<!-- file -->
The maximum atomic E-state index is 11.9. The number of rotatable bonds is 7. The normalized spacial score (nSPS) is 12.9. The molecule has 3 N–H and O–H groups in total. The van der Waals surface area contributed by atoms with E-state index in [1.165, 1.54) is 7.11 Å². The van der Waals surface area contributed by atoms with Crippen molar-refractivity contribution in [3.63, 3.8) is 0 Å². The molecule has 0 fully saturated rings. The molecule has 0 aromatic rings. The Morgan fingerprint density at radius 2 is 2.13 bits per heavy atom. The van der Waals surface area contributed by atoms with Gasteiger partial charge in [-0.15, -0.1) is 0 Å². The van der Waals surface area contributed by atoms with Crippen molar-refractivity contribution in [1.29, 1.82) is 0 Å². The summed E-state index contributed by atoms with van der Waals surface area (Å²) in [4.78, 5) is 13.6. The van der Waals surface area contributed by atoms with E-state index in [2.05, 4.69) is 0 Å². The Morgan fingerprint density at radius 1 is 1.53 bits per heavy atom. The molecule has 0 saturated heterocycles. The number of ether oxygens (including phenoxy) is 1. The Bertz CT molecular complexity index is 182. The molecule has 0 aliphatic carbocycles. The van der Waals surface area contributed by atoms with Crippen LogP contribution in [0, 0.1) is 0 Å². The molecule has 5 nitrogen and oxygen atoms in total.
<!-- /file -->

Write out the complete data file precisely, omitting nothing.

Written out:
The maximum atomic E-state index is 11.9. The number of rotatable bonds is 7. The normalized spacial score (nSPS) is 12.9. The molecule has 3 N–H and O–H groups in total. The van der Waals surface area contributed by atoms with E-state index in [1.165, 1.54) is 7.11 Å². The van der Waals surface area contributed by atoms with Crippen molar-refractivity contribution in [3.63, 3.8) is 0 Å². The molecule has 0 fully saturated rings. The molecule has 0 aromatic rings. The Morgan fingerprint density at radius 2 is 2.13 bits per heavy atom. The van der Waals surface area contributed by atoms with Gasteiger partial charge in [-0.15, -0.1) is 0 Å². The van der Waals surface area contributed by atoms with Crippen molar-refractivity contribution in [1.29, 1.82) is 0 Å². The summed E-state index contributed by atoms with van der Waals surface area (Å²) in [4.78, 5) is 13.6. The van der Waals surface area contributed by atoms with E-state index in [2.05, 4.69) is 0 Å². The Morgan fingerprint density at radius 1 is 1.53 bits per heavy atom. The molecule has 0 saturated heterocycles. The number of ether oxygens (including phenoxy) is 1. The Bertz CT molecular complexity index is 182. The molecule has 0 aliphatic carbocycles. The van der Waals surface area contributed by atoms with Crippen LogP contribution in [0, 0.1) is 0 Å². The molecule has 5 nitrogen and oxygen atoms in total.